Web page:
Monday, June 29, 2015

Shark Bytes!

Sharky Bytes
All the Sharky News that is Fit to Print

 Produced by:  Brandon Bethea and Lisa Kubotera

Less than one week left until Discovery's Shark Week! Can't control your excitement? Need to find a way to pass the time? Take a look at some fascinating recent stories that our Sea Save team has collected!

1. Shark Deterrent Research Shows Interesting Results

The Neuroecology Group at the University of Western Australia tested the effectiveness of different deterrents that has worked on other aquatic vertebrates or currently available commercial shark deterrents. They tested methods such as strobe lights, sounds, and bubble barriers. The article highlights the major findings from the research, and it will be published later this year. The scientists hope that this can be used to develop new shark deterrent technologies in the future. Read more...


2. Deep Sea Sharks Showing Buoyancy

Scientists have believed for many years that sharks had negative buoyancy, or sank when they were not swimming. However, from a recent study scientists conducted by University of Hawai'i Maui's Hawai‘i Institute of Marine Biology have found that there are at least two species have sharks who have positive buoyancy, or who float, like other fish. They attached monitors onto shark’s fins that track their acceleration and found that the sharks accelerated more, or had more difficulty swimming down than up. The team believes this evolution in buoyancy could be so the sharks do not have to use their cold muscles to rise. Read more...


3. Sharks, Humans Living so Close; Why Not More Attacks?

It seems obvious when I say there’s an increase in human population. There are more people who engage in recreational water sports where they enter shark territory, yet the shark attacks are not increasing. With ‘basic math, shark biology, improved shark detection methods, and other factors’, it keeps the shark attack numbers low. Although the news likes to spice things up with headlines like  ‘ “ Attack in Hawaii Triples”’ compared to eight years ago, when you look at the actual numbers, the attacks are in the single digits. So do not threat; there are less sharks in the waters (slow-reproduction, overfishing) and factoring in how uncommon attacks are, no one need to be paranoid about a “Jaws” situation. Read more...


4. Rare, Huge Basking Shark Caught Off Australia
Picture of a basking shark
The world’s second biggest fish, the Basking Shark, was caught off the coast of Australia. This species has not been seen in 80 years and only three were reported in the last 160 years. Because the Basking Shark is so rare not much is known about them. The carcass has been taken to Museum Victoria for research purposes. Read more...


5. The Great White Shark Song by ABC4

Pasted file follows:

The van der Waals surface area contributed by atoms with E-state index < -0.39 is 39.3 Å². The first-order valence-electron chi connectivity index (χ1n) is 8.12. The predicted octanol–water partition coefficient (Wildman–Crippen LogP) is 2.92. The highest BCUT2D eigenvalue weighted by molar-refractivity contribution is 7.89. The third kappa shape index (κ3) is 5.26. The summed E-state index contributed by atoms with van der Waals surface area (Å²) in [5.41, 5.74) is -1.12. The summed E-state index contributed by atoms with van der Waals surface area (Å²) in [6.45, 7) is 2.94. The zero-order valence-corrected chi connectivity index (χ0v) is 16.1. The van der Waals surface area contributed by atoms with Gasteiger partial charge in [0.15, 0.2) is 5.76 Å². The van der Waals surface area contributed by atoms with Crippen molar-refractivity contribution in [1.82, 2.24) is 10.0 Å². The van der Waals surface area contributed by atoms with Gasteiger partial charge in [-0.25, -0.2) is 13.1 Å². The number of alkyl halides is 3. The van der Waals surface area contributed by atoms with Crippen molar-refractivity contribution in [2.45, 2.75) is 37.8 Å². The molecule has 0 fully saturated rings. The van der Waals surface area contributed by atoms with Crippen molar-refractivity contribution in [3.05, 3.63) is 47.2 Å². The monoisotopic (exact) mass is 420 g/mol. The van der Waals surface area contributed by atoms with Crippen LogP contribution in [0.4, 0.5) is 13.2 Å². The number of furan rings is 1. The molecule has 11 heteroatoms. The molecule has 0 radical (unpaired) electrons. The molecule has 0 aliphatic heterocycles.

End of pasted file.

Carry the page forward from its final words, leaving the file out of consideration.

When it comes to music and sharks, nothing jumps out like the theme song from Jaws - dun-dun, dun-dun, dun-dun…. Andy Brandy Casagrande IV (aka "ABC4"), one of Discovery's Shark Week stars, gives us a different version and ventures beyond the cage to serenade his favorite shark. Read more...


6. Could Drones Help Reduce Shark Attacks?

Image result for great white sharksThe Seal Beach Marine Safety Department may have found an unexpected use for their new $1,400 drone. Initially purchased to document the department's Jr. Lifeguard Program, officials have found other uses, such as  spotting sharks and strong currents. Could drones be a cost-effective way to help protect both sharks and swimmers? While drones often spark debates over privacy and other issues, this could be an interesting alternative to shark culling programs and prove invaluable to shark identification and research. Read more...


7. Meet the Man Who’s Named 24 Shark Species

If you think you've seen some interesting creatures in foreign markets, meet Dave Ebert. Over the past three decades, he's named 24 new species of sharks, rays, sawfish, and ghost sharks with 10 of those coming from one market in Taiwan alone. Ebert also estimates that he has 30 or more species in his California collection, which are awaiting formal identification. The article reports that of the 500 known species of sharks a fifth of those have been found in the decade alone. Let's hope that trend continues.


8. Ranking of the Best, Most Unusual Sharks

We live by lists. Top 10 this, best 20 that. Why should sharks be any different? Check out this ranking of the best sharks on our planet, ranked by most unusual. Who will come out on top? The goblin shark, great white, or wobbegong? Read more...


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Sea Save Foundation is committed to raising awareness of marine conservation. The Week in Review is a team effort produced by the Sea Save staff to provide a weekly summary of the latest in marine research, policy, and news.